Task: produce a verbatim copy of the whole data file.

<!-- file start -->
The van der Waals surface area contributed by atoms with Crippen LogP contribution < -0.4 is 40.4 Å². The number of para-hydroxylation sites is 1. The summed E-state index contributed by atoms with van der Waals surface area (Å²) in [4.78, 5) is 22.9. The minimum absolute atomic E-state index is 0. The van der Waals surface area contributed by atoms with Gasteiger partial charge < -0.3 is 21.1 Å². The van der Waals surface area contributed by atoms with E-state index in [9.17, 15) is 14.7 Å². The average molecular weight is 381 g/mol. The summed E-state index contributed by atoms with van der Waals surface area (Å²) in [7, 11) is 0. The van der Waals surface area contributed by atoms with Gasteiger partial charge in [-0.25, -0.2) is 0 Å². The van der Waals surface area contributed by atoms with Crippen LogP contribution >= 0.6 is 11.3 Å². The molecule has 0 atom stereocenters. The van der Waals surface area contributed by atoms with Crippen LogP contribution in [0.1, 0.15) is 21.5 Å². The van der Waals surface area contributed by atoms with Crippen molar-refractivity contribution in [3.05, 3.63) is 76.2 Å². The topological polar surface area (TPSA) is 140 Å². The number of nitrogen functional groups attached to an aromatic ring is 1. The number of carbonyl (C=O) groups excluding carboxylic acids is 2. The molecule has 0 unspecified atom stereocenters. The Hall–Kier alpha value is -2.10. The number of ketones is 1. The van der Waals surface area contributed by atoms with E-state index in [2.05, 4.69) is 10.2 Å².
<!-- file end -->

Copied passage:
The van der Waals surface area contributed by atoms with Crippen LogP contribution < -0.4 is 40.4 Å². The number of para-hydroxylation sites is 1. The summed E-state index contributed by atoms with van der Waals surface area (Å²) in [4.78, 5) is 22.9. The minimum absolute atomic E-state index is 0. The van der Waals surface area contributed by atoms with Gasteiger partial charge < -0.3 is 21.1 Å². The van der Waals surface area contributed by atoms with E-state index in [9.17, 15) is 14.7 Å². The average molecular weight is 381 g/mol. The summed E-state index contributed by atoms with van der Waals surface area (Å²) in [7, 11) is 0. The van der Waals surface area contributed by atoms with Gasteiger partial charge in [-0.25, -0.2) is 0 Å². The van der Waals surface area contributed by atoms with Crippen LogP contribution >= 0.6 is 11.3 Å². The molecule has 0 atom stereocenters. The van der Waals surface area contributed by atoms with Crippen LogP contribution in [0.1, 0.15) is 21.5 Å². The van der Waals surface area contributed by atoms with Crippen molar-refractivity contribution in [3.05, 3.63) is 76.2 Å². The topological polar surface area (TPSA) is 140 Å². The number of nitrogen functional groups attached to an aromatic ring is 1. The number of carbonyl (C=O) groups excluding carboxylic acids is 2. The molecule has 0 unspecified atom stereocenters. The Hall–Kier alpha value is -2.10. The number of ketones is 1. The van der Waals surface area contributed by atoms with E-state index in [2.05, 4.69) is 10.2 Å².